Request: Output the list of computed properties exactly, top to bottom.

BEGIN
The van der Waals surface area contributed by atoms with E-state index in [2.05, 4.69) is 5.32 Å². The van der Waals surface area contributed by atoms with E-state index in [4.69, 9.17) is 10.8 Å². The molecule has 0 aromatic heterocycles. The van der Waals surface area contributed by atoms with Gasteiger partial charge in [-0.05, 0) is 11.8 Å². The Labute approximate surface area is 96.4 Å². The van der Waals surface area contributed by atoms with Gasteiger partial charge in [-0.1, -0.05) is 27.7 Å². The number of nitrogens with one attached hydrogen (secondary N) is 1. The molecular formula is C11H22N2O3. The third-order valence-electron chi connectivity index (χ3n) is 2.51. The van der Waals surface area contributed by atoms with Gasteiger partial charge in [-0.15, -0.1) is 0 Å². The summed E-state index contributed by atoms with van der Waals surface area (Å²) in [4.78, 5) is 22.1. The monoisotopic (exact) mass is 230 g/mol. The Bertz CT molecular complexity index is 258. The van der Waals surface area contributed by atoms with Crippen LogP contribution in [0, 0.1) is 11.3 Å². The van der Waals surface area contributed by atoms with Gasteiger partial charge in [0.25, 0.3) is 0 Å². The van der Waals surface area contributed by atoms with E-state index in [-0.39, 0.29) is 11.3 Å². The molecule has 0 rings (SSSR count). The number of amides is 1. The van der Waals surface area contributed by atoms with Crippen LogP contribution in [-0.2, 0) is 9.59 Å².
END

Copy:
The van der Waals surface area contributed by atoms with E-state index in [2.05, 4.69) is 5.32 Å². The van der Waals surface area contributed by atoms with E-state index in [4.69, 9.17) is 10.8 Å². The molecule has 0 aromatic heterocycles. The van der Waals surface area contributed by atoms with Gasteiger partial charge in [-0.05, 0) is 11.8 Å². The Labute approximate surface area is 96.4 Å². The van der Waals surface area contributed by atoms with Gasteiger partial charge in [-0.1, -0.05) is 27.7 Å². The number of nitrogens with one attached hydrogen (secondary N) is 1. The molecular formula is C11H22N2O3. The third-order valence-electron chi connectivity index (χ3n) is 2.51. The van der Waals surface area contributed by atoms with Gasteiger partial charge in [-0.15, -0.1) is 0 Å². The summed E-state index contributed by atoms with van der Waals surface area (Å²) in [4.78, 5) is 22.1. The monoisotopic (exact) mass is 230 g/mol. The Bertz CT molecular complexity index is 258. The van der Waals surface area contributed by atoms with Crippen LogP contribution in [0, 0.1) is 11.3 Å². The van der Waals surface area contributed by atoms with Gasteiger partial charge in [0.25, 0.3) is 0 Å². The van der Waals surface area contributed by atoms with E-state index in [-0.39, 0.29) is 11.3 Å². The molecule has 0 rings (SSSR count). The number of amides is 1. The van der Waals surface area contributed by atoms with Crippen LogP contribution in [-0.2, 0) is 9.59 Å².